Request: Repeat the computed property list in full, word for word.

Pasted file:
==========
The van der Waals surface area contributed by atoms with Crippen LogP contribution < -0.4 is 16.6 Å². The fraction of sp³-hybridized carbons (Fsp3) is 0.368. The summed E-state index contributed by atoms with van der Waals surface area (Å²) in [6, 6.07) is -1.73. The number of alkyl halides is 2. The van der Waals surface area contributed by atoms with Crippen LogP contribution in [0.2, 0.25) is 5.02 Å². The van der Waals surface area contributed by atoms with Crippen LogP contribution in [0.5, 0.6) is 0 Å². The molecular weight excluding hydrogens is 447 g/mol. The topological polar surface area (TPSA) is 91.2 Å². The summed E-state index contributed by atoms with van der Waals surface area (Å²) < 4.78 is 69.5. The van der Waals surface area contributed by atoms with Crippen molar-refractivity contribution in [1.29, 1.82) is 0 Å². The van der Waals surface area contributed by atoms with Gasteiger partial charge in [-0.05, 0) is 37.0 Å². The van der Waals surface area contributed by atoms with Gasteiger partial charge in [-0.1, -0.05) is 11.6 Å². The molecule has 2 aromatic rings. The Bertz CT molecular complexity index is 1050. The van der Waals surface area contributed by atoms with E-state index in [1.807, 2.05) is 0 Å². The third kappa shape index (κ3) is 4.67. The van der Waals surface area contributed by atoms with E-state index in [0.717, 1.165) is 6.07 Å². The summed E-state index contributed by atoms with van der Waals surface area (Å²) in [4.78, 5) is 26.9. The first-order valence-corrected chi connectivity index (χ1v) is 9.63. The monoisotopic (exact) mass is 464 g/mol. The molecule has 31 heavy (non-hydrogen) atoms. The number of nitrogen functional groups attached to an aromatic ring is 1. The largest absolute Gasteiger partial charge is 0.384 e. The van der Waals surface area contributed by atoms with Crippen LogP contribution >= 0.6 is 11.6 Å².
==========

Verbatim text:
The van der Waals surface area contributed by atoms with Crippen LogP contribution < -0.4 is 16.6 Å². The fraction of sp³-hybridized carbons (Fsp3) is 0.368. The summed E-state index contributed by atoms with van der Waals surface area (Å²) in [6, 6.07) is -1.73. The number of alkyl halides is 2. The van der Waals surface area contributed by atoms with Crippen LogP contribution in [0.2, 0.25) is 5.02 Å². The van der Waals surface area contributed by atoms with Crippen LogP contribution in [0.5, 0.6) is 0 Å². The molecular weight excluding hydrogens is 447 g/mol. The topological polar surface area (TPSA) is 91.2 Å². The summed E-state index contributed by atoms with van der Waals surface area (Å²) < 4.78 is 69.5. The van der Waals surface area contributed by atoms with Crippen molar-refractivity contribution in [1.29, 1.82) is 0 Å². The van der Waals surface area contributed by atoms with Gasteiger partial charge in [-0.05, 0) is 37.0 Å². The van der Waals surface area contributed by atoms with Gasteiger partial charge in [-0.1, -0.05) is 11.6 Å². The molecule has 2 aromatic rings. The Bertz CT molecular complexity index is 1050. The van der Waals surface area contributed by atoms with E-state index in [1.807, 2.05) is 0 Å². The third kappa shape index (κ3) is 4.67. The van der Waals surface area contributed by atoms with E-state index in [0.717, 1.165) is 6.07 Å². The summed E-state index contributed by atoms with van der Waals surface area (Å²) in [4.78, 5) is 26.9. The first-order valence-corrected chi connectivity index (χ1v) is 9.63. The monoisotopic (exact) mass is 464 g/mol. The molecule has 31 heavy (non-hydrogen) atoms. The number of nitrogen functional groups attached to an aromatic ring is 1. The largest absolute Gasteiger partial charge is 0.384 e. The van der Waals surface area contributed by atoms with Crippen LogP contribution >= 0.6 is 11.6 Å².